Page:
In today's interconnected world of Internet, digital cameras and advertisements, images of places and things are accessible at the click of a button. The inability to separate ourselves from these two dimensional images has driven Satoshi Watanabe to create works founded in the same concept of pixilated images. By tracing his works through the years, we are able to see how his works are in fact a social commentary on the immoderate impact digital imagery has on our lives today.
Japan's technological advances are arguably unrivaled by any other country. From cameras to cell-phones, every piece of equipment is not a single purpose machine; a camera can record videos and cell-phones allow you to browse the internet. This flexibility has allowed physically inaccessible, even remote destinations to be visually captured and circulated. By simply picking up a magazine or watching television from the comfort of our homes, we are now able to instantly recognize Ayers Rock (Uluru-Kata Tjuta National Park -lot 628) as a site in Australia or the British Museum ( Beamed In and Beamed Out-lot 627) as the most important museum in London. This digital age pioneered by Japan has allowed the average person of any social strata to have 'visited' any of these world famous sites. Watanabe's dissected works reflect this new phenomenon through the highly objective and rational treatment of worldwide iconic sites, distinctive to a specific country. Particularly in Uluru-Kata Tjuta National Park, the progressive concentration of white dots in the center of the canvas immediately draws our attention to the distinctive colour of Ayer's Rock. The first exhibition of his work is unique in that the 'negative' image of the work was in fact transferred directly onto the gallery walls. Spreading the dots far and wide, the resulting image is powerful. It even looks as though the viewer is staring at a three dimensional, heavily pixelated image of Ayer's rock even though the landscape forms so subtly in front of our eyes. The vastly different size of the negative and positive image creates an illusion whereby the dots look as though they are slowly being pulled onto the central canvas by an invisible force. Despite our focus on the central, solid patch of colour, we must utilize the rest of the canvas and wall to decipher why Watanabe chose this particular site. Much like the photographic evidence a tourist inexplicably must take home from their vacation, many of Watanabe's works are of simplistic compositions of institutions and sights, only more conceptually abstract.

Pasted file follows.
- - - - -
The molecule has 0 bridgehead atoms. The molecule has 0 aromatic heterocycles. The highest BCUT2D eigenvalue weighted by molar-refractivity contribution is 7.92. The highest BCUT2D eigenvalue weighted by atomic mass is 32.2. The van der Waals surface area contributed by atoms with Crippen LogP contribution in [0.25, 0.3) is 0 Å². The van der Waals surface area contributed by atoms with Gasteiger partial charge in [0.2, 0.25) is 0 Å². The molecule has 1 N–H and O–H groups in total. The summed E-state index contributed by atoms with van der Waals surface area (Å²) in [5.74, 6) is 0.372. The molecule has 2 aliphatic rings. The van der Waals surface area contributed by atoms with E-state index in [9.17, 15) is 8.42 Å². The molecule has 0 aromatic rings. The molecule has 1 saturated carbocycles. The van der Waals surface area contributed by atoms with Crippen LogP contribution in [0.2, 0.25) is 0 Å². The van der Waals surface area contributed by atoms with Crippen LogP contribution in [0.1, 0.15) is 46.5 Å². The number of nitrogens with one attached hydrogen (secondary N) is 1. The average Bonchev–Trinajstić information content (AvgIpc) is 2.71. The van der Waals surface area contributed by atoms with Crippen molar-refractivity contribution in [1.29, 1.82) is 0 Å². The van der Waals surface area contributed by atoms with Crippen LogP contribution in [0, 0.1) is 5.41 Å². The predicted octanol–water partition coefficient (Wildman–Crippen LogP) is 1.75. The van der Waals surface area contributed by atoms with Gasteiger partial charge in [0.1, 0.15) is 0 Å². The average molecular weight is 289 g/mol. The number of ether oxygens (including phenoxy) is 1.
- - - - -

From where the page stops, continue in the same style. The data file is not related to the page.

Watanabe's construction of his works is methodical and the result of his labor-intensive reproduction. First painting the canvas then obliterating 'pixels' of circular adhesive stickers onto yet another painted canvas, Watanabe purposefully fashions a negative and positive image. This exercise of duplication is manifested in both utilizing mass-produced cultural artifacts and in the pixilated circular adhesives to propose that culture has become an entity for consumption. Through Beamed In and Beamed Out, Watanabe uses miniscule white dots resulting in a highly digitalized image where even the pedimental sculptures can be deciphered. In selecting this museum, the artist suggests that as a museum is distinguished by an art collection, an artist grapples with the idea of a museum waiting to be collected as Art. Museums also preserve cultural entities such as paintings and vice versa. As such, this play between the various forms of 'collecting' compliments the idea of 'consumption'.
In Somewhere in Scotland I & II (lot 629) we are unpredictably faced with a potentially arbitrary place. There are two landmarks and surprisingly, they are not negative and positive images of a single landscape. Without the corresponding half,Scotland I and Scotland II can stand as individual deconstructed images of a typical landscape in Scotland. This early work is important for its clear experimentation of artistic methods and Watanabe's depicted subject. In the green landscape, we find that the size and colour of his 'dots' are equal, yet in the more desolate landscape, Watanabe utilizes alternating colours and square pieces. Takarazuka Grand Theatre (lot 625) and Garden Pier (lot 626), both also executed in 1996 are similarly experimental. Lacking a counterpart image and composed of ovals of sporadic shape, size and placement in fact show less of the overall landscape. We as viewers seem to be looking through a torn material which covers our eyes.
In Taj Mahal(lot 630) we find that Watanabe uses cross-shaped adhesives rather than round ones. It stylistically stands just betweenSomewhere in Scotland I and II and Takarazuka Grand Theatre as this is a single image but of evenly sized and spaced stickers. There is no formula of dots and its colours that Watanabe uses in every piece, despite the identical process in the materialization of his paintings. Viewing these several pieces in succession we are able to follow the measured and continuing technical and visual experimentation Watanabe instigates. Coincidentally this progression runs parallel to the numerous technological innovations we are experiencing today, perhaps provoking future advances in Watanabe's works too.